On at least one key metric, Bank of America (NYSE:BAC) stock looks far too cheap. The BAC stock price closed at $26.85 on Wednesday. That’s marginally above the $26.41 book value per share figure the company reported after its second quarter. At a little over 1x book, Bank of America stock would seem to be a steal.
To be sure, it’s not quite that simple. Tangible book value is closer to $19. And while it might seem like the BAC stock price almost by definition would be too cheap at 1x book, that’s not how trading necessarily has played out. Bank of America stock in fact traded below 0.9x book for the entire post-financial crisis period until crossing that threshold in late 2016.
In this market in particular, it’s tempting to argue that a 10%+ decline shouldn’t change the investment case all that much. But for bank stocks (and indeed, for all stocks, given that 10% is a nice annual return over the long haul), it does. The questions to ask are if the lower price changes the case enough, and if book value can act as near-term support.
The BAC Stock Price Nears Book Value
On its own, book value isn’t necessarily support for the BAC stock price. There’s $69 billion in goodwill included in the $247 billion total. Bank of America owns $45 billion in derivatives and $246 billion in debt securities carried at fair value. A goodwill write-off or a reduced valuation for the derivatives and securities — neither of which would be a surprise in a recession — would lower book value.
That said, a ratio of 1.01 is cheap. It’s the lowest multiple assigned Bank of America stock in almost two years — with one exception. BAC stock traded below book value last December, as markets plunged. It bounced about 30% the next month.
So an investor can’t look at book value — or even tangible book value — as a floor under BAC shares. But it is a reflection of the asset base here. And value investors or banking bulls can at least argue that the market is giving exceedingly little value, and potentially too little value, to the Bank of America franchise.
The Risks to BAC Stock
One potential way to look at the current P/B multiple is to argue that Bank of America stock almost certainly is too cheap if current economic conditions hold.
After all, this is a company still performing well. It’s up there with JPMorgan Chase (NYSE:JPM) in terms of leadership among big banks. It doesn’t have the seemingly never-ending turnaround of Citigroup (NYSE:C), or the unending scandals that have plagued Wells Fargo (NYSE:WFC). It’s not as exposed to some of the investment banking difficulties that have plagued Goldman Sachs (NYSE:GS), whose stock has fallen below book. It’s an excellent business at a seemingly cheap valuation in a strong economy.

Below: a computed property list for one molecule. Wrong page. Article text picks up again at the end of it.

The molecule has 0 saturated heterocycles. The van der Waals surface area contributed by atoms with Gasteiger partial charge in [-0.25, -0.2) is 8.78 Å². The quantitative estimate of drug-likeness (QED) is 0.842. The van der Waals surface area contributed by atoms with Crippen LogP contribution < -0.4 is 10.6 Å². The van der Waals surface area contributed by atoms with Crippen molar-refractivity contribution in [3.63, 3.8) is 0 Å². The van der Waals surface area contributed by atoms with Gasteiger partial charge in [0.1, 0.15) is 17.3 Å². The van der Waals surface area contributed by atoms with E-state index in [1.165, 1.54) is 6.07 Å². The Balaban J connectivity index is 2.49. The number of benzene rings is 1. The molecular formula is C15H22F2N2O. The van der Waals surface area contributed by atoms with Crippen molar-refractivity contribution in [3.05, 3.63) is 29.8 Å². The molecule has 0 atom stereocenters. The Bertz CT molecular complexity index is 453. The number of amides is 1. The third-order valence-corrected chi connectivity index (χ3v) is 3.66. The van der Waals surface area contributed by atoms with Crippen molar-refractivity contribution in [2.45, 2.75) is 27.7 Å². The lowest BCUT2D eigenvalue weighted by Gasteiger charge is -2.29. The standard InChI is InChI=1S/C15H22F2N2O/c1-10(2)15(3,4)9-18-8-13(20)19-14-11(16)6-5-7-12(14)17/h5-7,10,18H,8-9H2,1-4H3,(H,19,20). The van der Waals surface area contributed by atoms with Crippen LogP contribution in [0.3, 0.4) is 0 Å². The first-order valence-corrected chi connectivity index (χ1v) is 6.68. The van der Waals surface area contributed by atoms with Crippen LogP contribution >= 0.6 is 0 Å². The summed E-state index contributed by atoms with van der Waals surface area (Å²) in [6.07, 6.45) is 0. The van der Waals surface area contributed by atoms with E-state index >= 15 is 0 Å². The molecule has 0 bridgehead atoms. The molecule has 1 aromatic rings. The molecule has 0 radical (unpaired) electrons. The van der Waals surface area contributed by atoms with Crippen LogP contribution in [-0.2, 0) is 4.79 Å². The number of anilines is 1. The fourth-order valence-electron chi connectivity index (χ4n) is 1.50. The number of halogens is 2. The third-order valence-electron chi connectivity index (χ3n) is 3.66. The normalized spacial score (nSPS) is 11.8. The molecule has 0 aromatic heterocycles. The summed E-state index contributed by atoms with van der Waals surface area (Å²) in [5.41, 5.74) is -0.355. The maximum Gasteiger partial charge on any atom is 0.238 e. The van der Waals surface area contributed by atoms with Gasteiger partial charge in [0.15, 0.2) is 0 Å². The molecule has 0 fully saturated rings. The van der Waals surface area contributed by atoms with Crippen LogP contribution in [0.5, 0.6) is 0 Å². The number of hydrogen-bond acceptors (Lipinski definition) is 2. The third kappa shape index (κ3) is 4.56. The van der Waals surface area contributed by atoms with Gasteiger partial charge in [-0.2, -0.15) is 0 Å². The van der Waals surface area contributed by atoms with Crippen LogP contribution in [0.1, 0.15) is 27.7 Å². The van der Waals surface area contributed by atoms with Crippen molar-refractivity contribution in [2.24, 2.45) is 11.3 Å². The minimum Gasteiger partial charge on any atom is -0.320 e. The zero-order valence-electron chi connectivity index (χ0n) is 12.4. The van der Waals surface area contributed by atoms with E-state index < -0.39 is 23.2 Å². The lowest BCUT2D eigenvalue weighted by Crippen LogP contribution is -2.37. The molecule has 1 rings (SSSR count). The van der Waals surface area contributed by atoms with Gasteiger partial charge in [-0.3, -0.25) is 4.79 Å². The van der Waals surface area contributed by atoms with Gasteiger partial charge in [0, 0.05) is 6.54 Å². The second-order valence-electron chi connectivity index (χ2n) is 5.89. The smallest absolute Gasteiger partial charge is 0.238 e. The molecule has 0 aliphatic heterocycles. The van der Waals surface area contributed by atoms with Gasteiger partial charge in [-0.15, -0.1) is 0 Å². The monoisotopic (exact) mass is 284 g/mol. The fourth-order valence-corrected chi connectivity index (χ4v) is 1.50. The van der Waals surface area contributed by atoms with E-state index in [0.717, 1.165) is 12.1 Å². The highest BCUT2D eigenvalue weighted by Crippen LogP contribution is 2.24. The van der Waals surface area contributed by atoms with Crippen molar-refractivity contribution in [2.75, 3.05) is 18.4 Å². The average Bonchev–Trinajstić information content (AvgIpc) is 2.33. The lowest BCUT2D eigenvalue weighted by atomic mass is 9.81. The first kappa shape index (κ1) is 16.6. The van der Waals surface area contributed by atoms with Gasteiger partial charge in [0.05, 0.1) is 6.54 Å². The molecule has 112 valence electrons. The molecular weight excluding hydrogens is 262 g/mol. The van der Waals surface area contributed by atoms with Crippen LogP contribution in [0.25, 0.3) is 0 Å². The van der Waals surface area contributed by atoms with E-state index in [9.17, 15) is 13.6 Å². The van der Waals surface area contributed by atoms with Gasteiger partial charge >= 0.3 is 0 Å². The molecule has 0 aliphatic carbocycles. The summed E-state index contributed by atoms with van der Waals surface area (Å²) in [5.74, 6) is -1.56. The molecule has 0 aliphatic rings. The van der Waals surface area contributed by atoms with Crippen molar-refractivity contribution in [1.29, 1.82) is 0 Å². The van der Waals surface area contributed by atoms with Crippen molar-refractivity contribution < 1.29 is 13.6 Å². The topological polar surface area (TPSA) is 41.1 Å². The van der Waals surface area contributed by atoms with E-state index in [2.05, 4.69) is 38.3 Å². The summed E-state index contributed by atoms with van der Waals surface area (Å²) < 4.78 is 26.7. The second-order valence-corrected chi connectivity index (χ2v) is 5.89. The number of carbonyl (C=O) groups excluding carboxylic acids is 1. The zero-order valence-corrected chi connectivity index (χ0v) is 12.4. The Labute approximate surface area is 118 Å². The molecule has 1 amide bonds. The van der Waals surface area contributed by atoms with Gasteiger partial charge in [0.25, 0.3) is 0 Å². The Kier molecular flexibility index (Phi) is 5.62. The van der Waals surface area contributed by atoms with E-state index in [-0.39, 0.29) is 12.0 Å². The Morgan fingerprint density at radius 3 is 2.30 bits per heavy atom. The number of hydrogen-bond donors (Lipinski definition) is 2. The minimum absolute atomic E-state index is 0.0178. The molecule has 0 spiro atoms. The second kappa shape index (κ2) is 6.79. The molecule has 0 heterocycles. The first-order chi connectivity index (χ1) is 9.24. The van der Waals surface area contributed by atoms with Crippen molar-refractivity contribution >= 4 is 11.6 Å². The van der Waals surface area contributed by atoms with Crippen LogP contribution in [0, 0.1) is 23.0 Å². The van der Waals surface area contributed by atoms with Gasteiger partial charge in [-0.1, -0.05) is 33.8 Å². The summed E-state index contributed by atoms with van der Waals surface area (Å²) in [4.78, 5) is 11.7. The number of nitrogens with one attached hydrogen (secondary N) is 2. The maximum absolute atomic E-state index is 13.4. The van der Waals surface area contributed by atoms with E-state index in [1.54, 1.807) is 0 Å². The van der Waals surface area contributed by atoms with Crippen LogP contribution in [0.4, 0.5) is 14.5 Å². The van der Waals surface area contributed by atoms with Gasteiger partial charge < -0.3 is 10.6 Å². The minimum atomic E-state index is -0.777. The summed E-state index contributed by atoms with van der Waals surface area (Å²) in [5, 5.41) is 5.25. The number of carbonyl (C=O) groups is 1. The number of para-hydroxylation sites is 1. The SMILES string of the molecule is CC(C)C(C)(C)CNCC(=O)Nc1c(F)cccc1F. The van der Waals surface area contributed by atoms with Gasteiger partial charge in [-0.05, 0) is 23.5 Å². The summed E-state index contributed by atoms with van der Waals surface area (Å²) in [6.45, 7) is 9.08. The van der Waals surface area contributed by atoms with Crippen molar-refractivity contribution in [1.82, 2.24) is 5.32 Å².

That said, there are risks here. BAC stock has declined not because investors are ignoring the opportunity. It’s declined because those investors are focusing on the risks. A recession would hit Bank of America stock hard — and that’s not an impossible, or even unlikely, outcome.
Indeed, Bank of America itself this month raised the possibility of a 2020 recession to 30%. Its CEO Brian Moynihan talked down those worries a few days later, telling Bloomberg that “we have nothing to fear about a recession right now except for the fear of a recession.”
But that risk is out there, and it’s not the only one. The Federal Reserve already has cut rates. It’s likely to do so again. That will pressure BAC’s net interest margin, and thus the bank’s earnings.
And the big risk is that the two will collide. One of the problems with the Fed cuts now is that there’s little room to cut later. That suggests a scenario where interest rates are pressuring Bank of America’s earnings while the Fed has little juice left to get the economy back into gear. It’s what happened in the first half of this decade — and it’s why BAC was earning well less than $1 per share at the time.
The Bottom Line on Bank of America Stock
Like many stocks outside of tech at the moment, Bank of America stock seems to come down to an investor’s view of the economy as a whole. If recession fears are real, there’s going to be a better entry point than $26 and the current trading makes some sense. If they’re not, the current price is a gift. Investors should place their bets accordingly.
As of this writing, Vince Martin has no positions in any aforementioned securities.